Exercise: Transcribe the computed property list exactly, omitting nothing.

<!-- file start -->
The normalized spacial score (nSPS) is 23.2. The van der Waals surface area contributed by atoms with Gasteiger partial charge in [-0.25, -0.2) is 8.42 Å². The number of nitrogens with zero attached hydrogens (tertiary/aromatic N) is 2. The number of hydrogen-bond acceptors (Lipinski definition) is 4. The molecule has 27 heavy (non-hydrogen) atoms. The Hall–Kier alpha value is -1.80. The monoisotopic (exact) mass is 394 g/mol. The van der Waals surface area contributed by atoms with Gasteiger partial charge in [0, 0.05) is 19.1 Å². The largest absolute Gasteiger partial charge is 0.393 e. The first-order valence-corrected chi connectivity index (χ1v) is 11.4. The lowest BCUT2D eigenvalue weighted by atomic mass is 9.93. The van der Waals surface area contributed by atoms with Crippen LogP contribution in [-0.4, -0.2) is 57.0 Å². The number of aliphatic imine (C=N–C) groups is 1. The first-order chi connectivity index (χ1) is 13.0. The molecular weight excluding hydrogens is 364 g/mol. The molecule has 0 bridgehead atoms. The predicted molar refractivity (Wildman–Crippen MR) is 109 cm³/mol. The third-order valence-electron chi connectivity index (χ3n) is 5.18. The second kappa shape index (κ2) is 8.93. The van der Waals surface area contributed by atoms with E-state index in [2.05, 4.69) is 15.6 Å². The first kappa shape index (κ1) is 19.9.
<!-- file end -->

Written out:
The normalized spacial score (nSPS) is 23.2. The van der Waals surface area contributed by atoms with Gasteiger partial charge in [-0.25, -0.2) is 8.42 Å². The number of nitrogens with zero attached hydrogens (tertiary/aromatic N) is 2. The number of hydrogen-bond acceptors (Lipinski definition) is 4. The molecule has 27 heavy (non-hydrogen) atoms. The Hall–Kier alpha value is -1.80. The monoisotopic (exact) mass is 394 g/mol. The van der Waals surface area contributed by atoms with Gasteiger partial charge in [0, 0.05) is 19.1 Å². The largest absolute Gasteiger partial charge is 0.393 e. The first-order valence-corrected chi connectivity index (χ1v) is 11.4. The lowest BCUT2D eigenvalue weighted by atomic mass is 9.93. The van der Waals surface area contributed by atoms with Crippen LogP contribution in [-0.4, -0.2) is 57.0 Å². The number of aliphatic imine (C=N–C) groups is 1. The first-order chi connectivity index (χ1) is 13.0. The molecular weight excluding hydrogens is 364 g/mol. The molecule has 0 bridgehead atoms. The predicted molar refractivity (Wildman–Crippen MR) is 109 cm³/mol. The third-order valence-electron chi connectivity index (χ3n) is 5.18. The second kappa shape index (κ2) is 8.93. The van der Waals surface area contributed by atoms with E-state index in [2.05, 4.69) is 15.6 Å². The first kappa shape index (κ1) is 19.9.